Oregon to Implement Recreational Cannabis Harvesting Rules
From a macro level, the Oregon cannabis industry is doing great. Governor Kate Brown states that 19,000 new jobs have been created thanks to legal marijuana and the Oregon Revenue Department statistics show that retail taxes are generating more than $20 million every quarter, over twice what the state initially projected. However, a closer examination details the obstacles that businesses face, particularly while cannabis remains illegal at the federal level: the tough competition and regulatory hurdles.
Competition in the adult use cannabis industry is going to be an issue in every legal market as investors and those that love the plant will always flock to the new burgeoning industry. It is exciting to enter a once prohibited market and the potential for profit is great. Only those that can provide a great product and set themselves apart will thrive.
The regulatory hurdles are the most maddening obstacles for the industry because unnecessary rules come from an irrational place out of a failed and harmful policy: federal cannabis prohibition. Because marijuana remains illegal at the national level, every state imposes strict tracking requirements on top of draconian federal policies that overly tax cannabis businesses and block their access to banks and other important services such as reasonable insurance rates.
Now, due to pressure from Jeff Session’s Justice Department, Oregon has been pressured to curtail the “surplus” of legal cannabis that has been registered in the state’s tracking system. As OPB reports, the Oregon Liquor Control Commission, which regulates the state’s recreational marijuana system, will now require outdoor growers to provide them with dates of their harvest so inspectors can have the ability to pop in to inspect:
The harvest doesn’t arrive until September, but a large over-supply of cannabis last year seriously depressed prices. And state regulators worry all that excess cannabis is flowing into the black market. If that market grows too big, it could prompt a federal government crackdown.
So the OLCC has drafted new rules to better monitor the harvest. The rules would require outdoor growers give the state advance notice before harvesting and several possible harvest dates.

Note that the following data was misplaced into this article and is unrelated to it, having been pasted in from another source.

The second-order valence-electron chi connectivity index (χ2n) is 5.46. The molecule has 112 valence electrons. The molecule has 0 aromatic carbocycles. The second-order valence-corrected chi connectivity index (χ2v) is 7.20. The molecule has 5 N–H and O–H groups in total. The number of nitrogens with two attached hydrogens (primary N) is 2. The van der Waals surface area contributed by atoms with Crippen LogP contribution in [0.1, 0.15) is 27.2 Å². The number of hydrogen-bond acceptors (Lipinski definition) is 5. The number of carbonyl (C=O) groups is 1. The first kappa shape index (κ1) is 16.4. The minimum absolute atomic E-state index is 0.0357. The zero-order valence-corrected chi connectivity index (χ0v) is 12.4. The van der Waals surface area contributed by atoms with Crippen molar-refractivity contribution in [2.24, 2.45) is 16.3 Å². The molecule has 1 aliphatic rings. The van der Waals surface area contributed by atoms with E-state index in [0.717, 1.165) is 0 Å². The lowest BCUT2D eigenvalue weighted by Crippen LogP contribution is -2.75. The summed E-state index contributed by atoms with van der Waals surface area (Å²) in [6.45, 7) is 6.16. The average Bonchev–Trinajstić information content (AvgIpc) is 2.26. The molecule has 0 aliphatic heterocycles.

The goal is to keep growers focused only on the amount of cannabis that can be sold on the legal, regulated market; a rogue grower, the thinking goes, will be less likely to divert crops to the black market if they know regulators could turn-up at any time.
Of course, many growers aren’t happy about this as it is hard to predict when you want to harvest when bad weather hits. Also, dealing with these inspections is another issue that these licensed growers must face as they are swamped by the logistics of finishing off their crucial harvest. Understandably, many licensed and regulated cultivators are feeling unnecessarily targeted when they have paid their fees, followed regulations, and had their harvest cannabis tracked, while those growing illegally are more likely to be shipping marijuana across state lines.
State regulators, on the other hand, are stuck between a rock and a hard place. They don’t want to quash an industry that is creating thousands of jobs and generating millions in new revenue for the state, so they feel forced to take incremental steps that will keep Jeff Sessions at bay while not hindering the overall system (too much).
The regulatory challenges Oregon has faced will likely be experienced by future legal markets, so long as cannabis remains illegal at the federal level. Until we end cannabis prohibition, marijuana will always be overregulated. While it is necessary to be focused on state and local laws impacting the cannabis industry, it is ever so important that we keep moving towards ending prohibition at the federal level, then the cannabis community can be freer, and the industry can be regulated more appropriately.
Keep up to date with the latest rules and regulations in Oregon, the U.S., and around the world at the upcoming International Cannabis Business Conference in Portland, Oregon, this September 27th-28th. Learn how to best comply with ever-changing rules and how you can set your cannabis business apart to survive and thrive in the coming years. Get your tickets by September 12th to save $200!
Jeff Sessions, Kate Brown, OLCC, OPB, Oregon Liquor Control Commission